Fr. David Gerardot, Head of our Ministry of The Good Shepherd
A bit about David: I was born and raised in Northern Indiana.
I joined the Hospitaller Order of St. John of God; graduated from St. Louis University and worked as a nurse with terminally
ill patients. I studied theology at the Dominican School of Theology and
Philosophy in Berkeley, California and was ordained in 1980. After serving
as a hospital chaplain and associate pastor, I continued graduate studies in
nursing and doctoral studies in Clinical Psychology and began private practice
in 2000. I work with individuals,
couples and families. My wife, Judith,
and I have been married 18 years and have three children and six grandchildren.
As a priest, I enjoy being with others, celebrating the Eucharistand sharing the Sacred Word. My greatest
joy as a priest is to lead others in prayer especially as we offer our selves
with Christ in the Eucharist. I enjoy
coaching and teaching others. I feel it
a great privilege to help others hold their emotional and physical suffering in
times of crises and to share our faith together.
VISION: The integration of the mind, body and spirit has been the focus of
my career as a priest and psychotherapist/advanced nurse practitioner. I believe every person is a complex and
dynamic multidimensional system. At the center of every person is the soul, that core part of the individual
that yearns for the fullness of meaning and purpose in life. At this level the person experiences the
ultimate mystery of God, the ďKin-domĒ.
Here Godís intimate love and mercy are experienced in the most personal way
with the realization of Godís divine plan for all of creation. This sacred
space is the womb of hospitality where Godís presence is realized and intimate
relationships are born.
HOSPITALITY:The grace of hospitality begins with emptying oneself
(kenosis). In this self surrender to
God, holy space is created for the other.
Hospitality is the profound awareness of Godís love and mercy - the reality
of this divine blessing for all of creation. It is the deep awareness of being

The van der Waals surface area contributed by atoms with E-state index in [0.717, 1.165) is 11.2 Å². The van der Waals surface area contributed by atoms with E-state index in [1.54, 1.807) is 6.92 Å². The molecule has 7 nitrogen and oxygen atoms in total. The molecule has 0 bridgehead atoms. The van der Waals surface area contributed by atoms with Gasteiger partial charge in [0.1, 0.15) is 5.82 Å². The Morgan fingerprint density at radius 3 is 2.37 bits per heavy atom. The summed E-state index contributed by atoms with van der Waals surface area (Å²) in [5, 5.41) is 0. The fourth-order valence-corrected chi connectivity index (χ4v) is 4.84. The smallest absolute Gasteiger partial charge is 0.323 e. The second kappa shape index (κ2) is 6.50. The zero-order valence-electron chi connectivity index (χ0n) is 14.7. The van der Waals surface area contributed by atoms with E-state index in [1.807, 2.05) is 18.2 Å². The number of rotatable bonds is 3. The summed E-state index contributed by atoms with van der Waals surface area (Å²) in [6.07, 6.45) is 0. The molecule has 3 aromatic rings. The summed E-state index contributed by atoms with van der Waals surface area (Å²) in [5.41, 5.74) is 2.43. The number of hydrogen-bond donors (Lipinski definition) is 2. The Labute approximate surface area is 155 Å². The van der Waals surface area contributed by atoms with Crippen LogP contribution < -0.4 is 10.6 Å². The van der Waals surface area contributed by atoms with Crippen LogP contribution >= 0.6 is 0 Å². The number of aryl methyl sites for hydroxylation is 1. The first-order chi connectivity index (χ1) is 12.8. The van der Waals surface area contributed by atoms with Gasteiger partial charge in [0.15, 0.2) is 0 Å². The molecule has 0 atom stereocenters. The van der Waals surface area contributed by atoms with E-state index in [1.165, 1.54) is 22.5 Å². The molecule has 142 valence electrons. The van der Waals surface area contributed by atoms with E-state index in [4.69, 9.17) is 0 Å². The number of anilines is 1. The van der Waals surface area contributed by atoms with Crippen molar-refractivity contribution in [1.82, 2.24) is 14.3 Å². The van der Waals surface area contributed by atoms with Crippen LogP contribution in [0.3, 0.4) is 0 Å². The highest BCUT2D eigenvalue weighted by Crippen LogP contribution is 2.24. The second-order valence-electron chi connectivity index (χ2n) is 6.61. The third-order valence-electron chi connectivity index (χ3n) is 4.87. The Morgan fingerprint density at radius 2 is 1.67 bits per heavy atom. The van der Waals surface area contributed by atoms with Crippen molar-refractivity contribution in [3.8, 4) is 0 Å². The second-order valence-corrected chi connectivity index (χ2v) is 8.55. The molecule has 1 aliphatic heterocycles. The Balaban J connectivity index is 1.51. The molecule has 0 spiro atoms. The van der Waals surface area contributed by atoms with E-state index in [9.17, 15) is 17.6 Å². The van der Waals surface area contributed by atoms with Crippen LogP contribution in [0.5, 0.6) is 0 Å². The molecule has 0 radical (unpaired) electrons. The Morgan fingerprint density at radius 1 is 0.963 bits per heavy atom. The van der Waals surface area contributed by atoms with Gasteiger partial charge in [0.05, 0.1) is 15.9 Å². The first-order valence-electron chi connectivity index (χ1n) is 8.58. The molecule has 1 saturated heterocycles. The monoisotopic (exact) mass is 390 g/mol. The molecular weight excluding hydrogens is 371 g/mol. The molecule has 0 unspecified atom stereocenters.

interconnected and fully united with God.
Hospitality wants the best for the other person. In hospitality, the person moves towards
others with love and compassion.
Favorite Scripture Passage
ďThe Prodigal ChildĒ, Luke 15:11-32
Bishop Kedda Keough, Pastor of Emmaus ECC
A bit about Kedda: I
was born in Tacoma WA and have lived in Western WA all my life. Raised a
Catholic in the Roman tradition. I earned my Master of Divinity degree in 1991. I also earned a Certificate of Pastoral Leadership in 2006. I was married for 40 years; my husband died in 2010. We were foster parents for several children. I worked as a Pastoral Associate in three different Archdiocesan parishes. My present occupation, when not serving
as pastor of Emmaus, is as a real estate professional. I feel a little like St. Paul and his tents.
As one of the founders I helped to develop our Emmaus ECC community. As pastor, I enjoy preparing and celebrating liturgies, and seek to invite participants into a full, conscious and active participation of liturgy. I also enjoy
the honor of breaking open the Word of God in homilies, and love it when people get engaged with the Word. As a funeral minister, I am glad to be with people and help them at this sacred time. In 2017 I was appointed as Vicar for our Pacific Northwest ECC Region. In October of 2018 I was consecrated an ECC Diocesan Bishop.
I believe that everyone deserves a place to worship where they feel welcomed. Together we at Emmaus seek to welcome everyone, and especially those who feel they don't fit in. My heart goes out to alienated and distanced Catholics who feel unwanted by their former Church. We have no interest in attracting people out of Churches, but when people feel unwelcome and cast out of their Churches, then here we are, ready to say "Come and See." We may be your new home! We are a gay
The grace of reconciliation begins with opening your heart to God's love for you. When we are embraced by the unearned love of God we are able to not only forgive ourselves, but able to forgive others, too. There are many ways that people are alienated in today's world: alienated from God, from themselves, from each other and from Creation. Christ brings all things together again in God. Our healing begins by accepting God's love, and next accepting others as God accepts us.
You may call me "Kedda" without any titles, and I won't be unhappy, as it can be so confusing for people when it comes to addressing us women priests. It is common to address us women priests as Mother, if you want to know this trivial fact. Some people call me Bishop, some call me Pastor, others Reverend or Your Grace. Most just call me Kedda.
Favorite Scripture Passage: Micah 6:8